With a rock musician father, it was hardly surprising that Caitlin was able to combine her knowledge of music with her exceptional and precocious writing ability and, at the age of sixteen, she became a journalist for the weekly music publication
At the age of sixteen Caitlin also penned her first book, The Chronicles of Narmo, partly inspired by having been home-schooled. In 1992 she
launched herself into television, co-hosting with Johnny Vaughan, two series of Channel 4’s music show Naked City, which featured emerging British bands.
then began to work for The Times as a columnist and, over the next eighteen years, has put in the hard yards writing three columns a week, one for the Saturday Magazine, one as a TV critic, and the enormously popular satirical Friday column
‘Celebrity Watch’ in the most-read part of the paper. Her efforts won her the British Press Award (BPA) Columnist of the Year for 2010, and BPA Awards for both Critic of the Year and Interviewer of the Year in 2011.
On 13 July 2012, Caitlin Moran became a Fellow of Aberystwyth University, not bad for someone who was home-educated.
her efforts to become a woman received a major boost when she met and later married The Times rock critic Peter Paphides in what turned out to be a nightmare wedding in Coventry in December 1999.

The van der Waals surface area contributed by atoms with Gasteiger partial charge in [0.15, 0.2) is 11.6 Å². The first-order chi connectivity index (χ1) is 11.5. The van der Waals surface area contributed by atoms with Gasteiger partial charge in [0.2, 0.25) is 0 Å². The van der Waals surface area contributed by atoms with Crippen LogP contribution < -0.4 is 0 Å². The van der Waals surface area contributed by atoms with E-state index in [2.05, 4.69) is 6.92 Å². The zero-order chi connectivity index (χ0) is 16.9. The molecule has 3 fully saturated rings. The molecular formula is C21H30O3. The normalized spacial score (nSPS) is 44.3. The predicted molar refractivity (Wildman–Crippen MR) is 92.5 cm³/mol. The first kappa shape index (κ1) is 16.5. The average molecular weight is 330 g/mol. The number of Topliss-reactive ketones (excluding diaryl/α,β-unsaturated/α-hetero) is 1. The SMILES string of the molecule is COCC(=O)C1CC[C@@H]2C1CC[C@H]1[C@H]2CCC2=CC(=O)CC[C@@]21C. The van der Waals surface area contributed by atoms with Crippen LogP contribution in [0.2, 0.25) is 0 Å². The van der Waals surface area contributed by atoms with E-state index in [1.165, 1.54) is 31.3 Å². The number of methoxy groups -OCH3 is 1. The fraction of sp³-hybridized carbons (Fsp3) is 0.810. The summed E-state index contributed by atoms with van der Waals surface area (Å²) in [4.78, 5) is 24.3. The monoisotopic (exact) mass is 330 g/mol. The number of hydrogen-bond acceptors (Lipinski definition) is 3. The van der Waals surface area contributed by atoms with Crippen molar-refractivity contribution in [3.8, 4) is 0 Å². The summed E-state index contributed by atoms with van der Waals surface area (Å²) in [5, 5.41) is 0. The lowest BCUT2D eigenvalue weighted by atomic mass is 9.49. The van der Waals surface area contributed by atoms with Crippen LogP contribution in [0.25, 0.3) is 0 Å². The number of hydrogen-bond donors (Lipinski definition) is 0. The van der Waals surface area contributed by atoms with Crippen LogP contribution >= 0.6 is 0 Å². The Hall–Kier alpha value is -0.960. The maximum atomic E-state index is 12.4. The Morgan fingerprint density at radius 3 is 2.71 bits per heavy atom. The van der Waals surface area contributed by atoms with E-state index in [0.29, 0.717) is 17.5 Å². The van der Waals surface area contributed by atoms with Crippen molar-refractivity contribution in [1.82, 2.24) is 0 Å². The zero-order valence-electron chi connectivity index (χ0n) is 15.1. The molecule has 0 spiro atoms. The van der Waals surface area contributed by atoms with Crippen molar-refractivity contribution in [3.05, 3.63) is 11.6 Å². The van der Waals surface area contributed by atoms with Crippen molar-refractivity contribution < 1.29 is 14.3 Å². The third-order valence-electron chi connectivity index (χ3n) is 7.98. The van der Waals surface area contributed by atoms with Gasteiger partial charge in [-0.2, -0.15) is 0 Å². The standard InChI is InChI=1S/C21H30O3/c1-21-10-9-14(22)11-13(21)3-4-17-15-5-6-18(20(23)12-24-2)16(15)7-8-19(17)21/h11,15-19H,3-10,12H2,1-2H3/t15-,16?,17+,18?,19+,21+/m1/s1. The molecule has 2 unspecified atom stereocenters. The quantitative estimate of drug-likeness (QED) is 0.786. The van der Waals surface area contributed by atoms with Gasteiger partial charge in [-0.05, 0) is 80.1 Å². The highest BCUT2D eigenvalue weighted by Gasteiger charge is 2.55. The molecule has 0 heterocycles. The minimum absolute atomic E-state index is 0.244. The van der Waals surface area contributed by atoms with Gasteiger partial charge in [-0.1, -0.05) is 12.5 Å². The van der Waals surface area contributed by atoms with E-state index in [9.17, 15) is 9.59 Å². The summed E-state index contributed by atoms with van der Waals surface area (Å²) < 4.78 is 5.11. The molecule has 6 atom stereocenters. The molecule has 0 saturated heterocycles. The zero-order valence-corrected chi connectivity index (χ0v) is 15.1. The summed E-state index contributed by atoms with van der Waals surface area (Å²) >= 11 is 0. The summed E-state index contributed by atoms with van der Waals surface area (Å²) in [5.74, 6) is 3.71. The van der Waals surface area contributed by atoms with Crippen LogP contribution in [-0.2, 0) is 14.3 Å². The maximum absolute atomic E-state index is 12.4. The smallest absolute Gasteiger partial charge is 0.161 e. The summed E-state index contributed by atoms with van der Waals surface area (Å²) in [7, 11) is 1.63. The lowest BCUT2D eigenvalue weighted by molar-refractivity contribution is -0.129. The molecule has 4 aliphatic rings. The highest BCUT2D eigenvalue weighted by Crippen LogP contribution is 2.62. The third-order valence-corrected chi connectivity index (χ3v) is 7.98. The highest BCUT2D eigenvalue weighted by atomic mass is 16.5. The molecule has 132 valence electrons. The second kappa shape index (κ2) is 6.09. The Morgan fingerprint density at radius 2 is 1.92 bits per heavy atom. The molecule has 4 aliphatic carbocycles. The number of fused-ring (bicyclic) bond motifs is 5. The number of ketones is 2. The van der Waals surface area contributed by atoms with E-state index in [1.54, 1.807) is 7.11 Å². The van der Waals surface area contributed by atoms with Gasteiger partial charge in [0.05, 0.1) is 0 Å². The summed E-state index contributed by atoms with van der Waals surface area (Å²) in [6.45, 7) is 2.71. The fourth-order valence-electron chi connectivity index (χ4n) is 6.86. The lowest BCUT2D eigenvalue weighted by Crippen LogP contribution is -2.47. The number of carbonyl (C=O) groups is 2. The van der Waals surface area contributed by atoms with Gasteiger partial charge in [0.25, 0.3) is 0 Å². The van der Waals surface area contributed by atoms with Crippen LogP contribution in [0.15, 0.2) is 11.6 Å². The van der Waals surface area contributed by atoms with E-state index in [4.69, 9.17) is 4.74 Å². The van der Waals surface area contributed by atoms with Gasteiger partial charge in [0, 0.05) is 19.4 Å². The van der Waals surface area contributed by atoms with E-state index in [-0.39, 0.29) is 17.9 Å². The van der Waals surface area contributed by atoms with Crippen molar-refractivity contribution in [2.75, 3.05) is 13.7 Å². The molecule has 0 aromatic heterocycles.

‘I don’t want to exaggerate but, by God, it was a bad wedding. Here I am, at 24, waiting to come down the aisle in my red velvet dress, with ivy in my hair. I look like Lady Bacchus, except for my feet. My lifelong curse of not
being able to find shoes I can walk in extends even here, on my most glamorous day – under the satin-edged velvet, I’m wearing a manky pair of Doc Marten sandals.
father is in a suit he shoplifted from Ciro Citterio, and some shoes he shoplifted from Burtons – but he looks calm, wise, and not a little emotional about giving away his first child in marriage... “Darling girl,” he says, as the usher
opens the door, and I see the whole congregation crane around to watch my entrance. “Darling love. Remember you’re a womble.”
‘I can’t remember
anything about the ceremony. I spent the whole thing going, “Remember you’re a WOMBLE?” in my head, in outrage.’
Despite this inauspicious beginning,
Peter and Caitlin managed to have two daughters, born in 2001 and 2003. In her book How To Be a Woman, Caitlin covers these experiences in the chapters, ‘Why You Should Have Children’ and ‘Why You Shouldn’t Have Children’.
Most women can relate to both of these propositions, sometimes simultaneously.
How To Be a Woman was published by Ebury Press in 2011 and became an instant hit –
the blurb was worth an award on its own: ‘Caitlin Moran rewrites The Female Eunuch from a bar stool and demands to know why pants are getting smaller’.
are we supposed to get Brazilians?’ Caitlin asks. ‘Should you get Botox? Do men secretly hate us? What should you call your vagina? Why does your bra hurt? And why does everyone ask you when you're going to have a baby?’